safe, proven way to terminate any employee. Applies to any state including
Employee hygiene is important to any business, but to those that
serve or prepare food and to those that work with people it is crucial.
If you own a business with strict OSHA laws on employee hygiene,
it is imperative that you enforce them with your employees. If you
do not follow these laws, you will be liable. And you risk having
your business shut down for good or dealing with the guilt (and perhaps
legal effects) of making your customers ill.
What Rights Do I have On Employee Hygiene?
As an employer, you have the right to demand that your employees
keep themselves as hygienic as possible. If you work in the food
industry, this means your employees must wash their hands every time
after using the rest room. You must encourage them to wash their
hands often throughout the day. A part of your employee hygiene protocol
may also include wearing hairnets or gloves while preparing food.
If your business involves working with other people, like in nursing,
you also have the right and duty to demand that your employees wear
clean clothing and that they wash their hands frequently. Your employee
hygiene policy should include washing their hands after working with
each patient, particularly if the nurse helps the patient use the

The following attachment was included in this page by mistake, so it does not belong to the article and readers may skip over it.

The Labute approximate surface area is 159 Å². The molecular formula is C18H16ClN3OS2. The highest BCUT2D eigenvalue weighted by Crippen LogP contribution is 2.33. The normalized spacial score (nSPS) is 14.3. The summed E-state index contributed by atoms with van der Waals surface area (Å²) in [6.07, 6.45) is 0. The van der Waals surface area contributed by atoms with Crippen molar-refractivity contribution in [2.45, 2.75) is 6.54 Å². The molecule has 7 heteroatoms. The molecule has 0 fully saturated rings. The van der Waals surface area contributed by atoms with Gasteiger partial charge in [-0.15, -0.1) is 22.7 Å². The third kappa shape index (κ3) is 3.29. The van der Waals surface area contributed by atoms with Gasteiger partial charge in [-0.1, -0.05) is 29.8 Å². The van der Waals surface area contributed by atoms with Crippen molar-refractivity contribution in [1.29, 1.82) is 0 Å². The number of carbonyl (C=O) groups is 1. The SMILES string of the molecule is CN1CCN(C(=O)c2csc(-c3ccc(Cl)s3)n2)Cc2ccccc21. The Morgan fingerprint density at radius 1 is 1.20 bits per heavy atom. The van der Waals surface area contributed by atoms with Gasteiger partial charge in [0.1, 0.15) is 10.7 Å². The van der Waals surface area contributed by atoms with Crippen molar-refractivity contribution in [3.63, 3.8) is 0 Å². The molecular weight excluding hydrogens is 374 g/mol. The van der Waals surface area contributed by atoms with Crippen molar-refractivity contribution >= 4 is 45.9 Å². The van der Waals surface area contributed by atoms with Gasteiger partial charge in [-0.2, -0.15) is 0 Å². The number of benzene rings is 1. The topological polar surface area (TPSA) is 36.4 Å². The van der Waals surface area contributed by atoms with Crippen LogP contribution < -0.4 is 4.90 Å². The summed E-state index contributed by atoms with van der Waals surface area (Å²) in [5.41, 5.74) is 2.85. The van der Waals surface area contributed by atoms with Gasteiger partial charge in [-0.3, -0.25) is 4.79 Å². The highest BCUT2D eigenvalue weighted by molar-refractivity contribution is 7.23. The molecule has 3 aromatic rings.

rest room, changes any dressings or gets equipment out for the patient.
Failure for nurses to follow employee hygiene procedures can spread
illness among patients. For those with a compromised immune system,
the added germs can be deadly.
Even if you don’t own a business that involves working with
food or with patients, you still have the right to demand a certain
level of hygiene from your employees. As an employer, you can demand
that your employees remain presentable always, are free of body odor,
and are clean.
How Do I Enforce My Employee Hygiene Policy?
You should present your employee hygiene policy in writing to each
of your newly hired workers. This policy should clearly explain expectations
of employee hygiene. For example, you might include when the employees
must wash their hands, when they should wear gloves, when they should
wear a hairnet, and what clothing is and is not acceptable to wear.
You might also wish to ban the use of cologne since the scent can
be irritating to certain customers and patients.
Besides describing expectations, the employee hygiene policy should
also detail the repercussions of ignoring these rules. You can be
precise, such as list an exact number of days a person might be suspended
for breaking the rules. Or, you can be more vague, by providing a
range of possible repercussions. Be sure to take some time when creating
the employee hygiene policy because it will be your guideline when
it comes to disciplining employees that choose to ignore it.
Once you have created an employee hygiene policy, present this information
to your employees. In addition, they should sign a paper documenting
that they have received a copy of it. Then, when an issue does arise,
consult this policy to decide the action you will take in response
to your employee’s lack of proper hygiene.
Fire for employee hygiene